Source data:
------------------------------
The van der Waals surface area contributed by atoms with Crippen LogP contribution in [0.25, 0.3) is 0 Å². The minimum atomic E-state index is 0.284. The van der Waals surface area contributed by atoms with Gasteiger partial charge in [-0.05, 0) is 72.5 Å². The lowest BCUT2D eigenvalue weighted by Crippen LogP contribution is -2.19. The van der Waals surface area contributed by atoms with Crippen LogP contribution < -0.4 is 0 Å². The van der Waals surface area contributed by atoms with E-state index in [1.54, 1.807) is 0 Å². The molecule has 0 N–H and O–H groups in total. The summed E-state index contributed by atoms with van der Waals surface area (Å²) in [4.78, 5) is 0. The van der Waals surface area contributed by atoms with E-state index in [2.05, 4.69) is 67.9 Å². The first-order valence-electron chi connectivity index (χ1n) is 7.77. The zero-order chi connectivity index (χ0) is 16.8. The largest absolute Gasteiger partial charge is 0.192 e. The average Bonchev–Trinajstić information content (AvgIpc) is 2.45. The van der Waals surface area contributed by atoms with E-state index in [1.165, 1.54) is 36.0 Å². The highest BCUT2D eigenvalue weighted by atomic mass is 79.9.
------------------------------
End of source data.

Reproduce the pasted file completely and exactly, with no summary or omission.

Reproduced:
The van der Waals surface area contributed by atoms with Crippen LogP contribution in [0.25, 0.3) is 0 Å². The minimum atomic E-state index is 0.284. The van der Waals surface area contributed by atoms with Gasteiger partial charge in [-0.05, 0) is 72.5 Å². The lowest BCUT2D eigenvalue weighted by Crippen LogP contribution is -2.19. The van der Waals surface area contributed by atoms with Crippen LogP contribution < -0.4 is 0 Å². The van der Waals surface area contributed by atoms with E-state index in [1.54, 1.807) is 0 Å². The molecule has 0 N–H and O–H groups in total. The summed E-state index contributed by atoms with van der Waals surface area (Å²) in [4.78, 5) is 0. The van der Waals surface area contributed by atoms with E-state index in [2.05, 4.69) is 67.9 Å². The first-order valence-electron chi connectivity index (χ1n) is 7.77. The zero-order chi connectivity index (χ0) is 16.8. The largest absolute Gasteiger partial charge is 0.192 e. The average Bonchev–Trinajstić information content (AvgIpc) is 2.45. The van der Waals surface area contributed by atoms with E-state index in [1.165, 1.54) is 36.0 Å². The highest BCUT2D eigenvalue weighted by atomic mass is 79.9.